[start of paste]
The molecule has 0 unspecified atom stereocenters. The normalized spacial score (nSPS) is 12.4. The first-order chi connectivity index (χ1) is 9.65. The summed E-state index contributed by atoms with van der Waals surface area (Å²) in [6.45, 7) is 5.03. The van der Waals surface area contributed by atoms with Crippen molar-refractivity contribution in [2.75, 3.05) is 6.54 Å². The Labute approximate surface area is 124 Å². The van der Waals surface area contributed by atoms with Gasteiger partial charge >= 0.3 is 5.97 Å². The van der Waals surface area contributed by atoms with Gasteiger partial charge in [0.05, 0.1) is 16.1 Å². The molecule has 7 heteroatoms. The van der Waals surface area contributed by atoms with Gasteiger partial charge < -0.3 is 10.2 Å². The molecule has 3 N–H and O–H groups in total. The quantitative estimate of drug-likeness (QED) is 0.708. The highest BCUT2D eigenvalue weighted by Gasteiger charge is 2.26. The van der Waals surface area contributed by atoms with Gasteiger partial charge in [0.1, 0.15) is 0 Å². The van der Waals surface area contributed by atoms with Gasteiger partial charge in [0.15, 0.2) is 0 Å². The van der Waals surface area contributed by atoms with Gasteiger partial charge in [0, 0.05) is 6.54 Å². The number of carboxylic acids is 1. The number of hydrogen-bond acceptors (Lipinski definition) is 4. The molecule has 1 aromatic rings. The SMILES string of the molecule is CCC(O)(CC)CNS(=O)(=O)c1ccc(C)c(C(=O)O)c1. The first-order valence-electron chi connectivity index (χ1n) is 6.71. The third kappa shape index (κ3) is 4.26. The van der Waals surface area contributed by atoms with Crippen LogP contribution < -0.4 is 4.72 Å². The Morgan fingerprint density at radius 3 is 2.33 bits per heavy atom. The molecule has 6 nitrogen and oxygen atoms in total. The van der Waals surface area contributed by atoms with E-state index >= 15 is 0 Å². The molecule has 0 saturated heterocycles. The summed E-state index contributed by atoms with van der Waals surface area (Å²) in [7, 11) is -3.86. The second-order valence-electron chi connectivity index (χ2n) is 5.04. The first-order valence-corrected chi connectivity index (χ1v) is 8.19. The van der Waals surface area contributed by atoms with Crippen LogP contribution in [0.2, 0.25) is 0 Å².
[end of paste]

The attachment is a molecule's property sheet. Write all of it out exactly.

The molecule has 0 unspecified atom stereocenters. The normalized spacial score (nSPS) is 12.4. The first-order chi connectivity index (χ1) is 9.65. The summed E-state index contributed by atoms with van der Waals surface area (Å²) in [6.45, 7) is 5.03. The van der Waals surface area contributed by atoms with Crippen molar-refractivity contribution in [2.75, 3.05) is 6.54 Å². The Labute approximate surface area is 124 Å². The van der Waals surface area contributed by atoms with Gasteiger partial charge >= 0.3 is 5.97 Å². The van der Waals surface area contributed by atoms with Gasteiger partial charge in [0.05, 0.1) is 16.1 Å². The molecule has 7 heteroatoms. The van der Waals surface area contributed by atoms with Gasteiger partial charge < -0.3 is 10.2 Å². The molecule has 3 N–H and O–H groups in total. The quantitative estimate of drug-likeness (QED) is 0.708. The highest BCUT2D eigenvalue weighted by Gasteiger charge is 2.26. The van der Waals surface area contributed by atoms with Gasteiger partial charge in [0.1, 0.15) is 0 Å². The van der Waals surface area contributed by atoms with Gasteiger partial charge in [0.15, 0.2) is 0 Å². The van der Waals surface area contributed by atoms with Gasteiger partial charge in [0, 0.05) is 6.54 Å². The number of carboxylic acids is 1. The number of hydrogen-bond acceptors (Lipinski definition) is 4. The molecule has 1 aromatic rings. The SMILES string of the molecule is CCC(O)(CC)CNS(=O)(=O)c1ccc(C)c(C(=O)O)c1. The first-order valence-electron chi connectivity index (χ1n) is 6.71. The third kappa shape index (κ3) is 4.26. The van der Waals surface area contributed by atoms with Crippen LogP contribution < -0.4 is 4.72 Å². The Morgan fingerprint density at radius 3 is 2.33 bits per heavy atom. The molecule has 6 nitrogen and oxygen atoms in total. The van der Waals surface area contributed by atoms with E-state index >= 15 is 0 Å². The molecule has 0 saturated heterocycles. The summed E-state index contributed by atoms with van der Waals surface area (Å²) in [7, 11) is -3.86. The second-order valence-electron chi connectivity index (χ2n) is 5.04. The first-order valence-corrected chi connectivity index (χ1v) is 8.19. The van der Waals surface area contributed by atoms with Crippen LogP contribution in [0.2, 0.25) is 0 Å².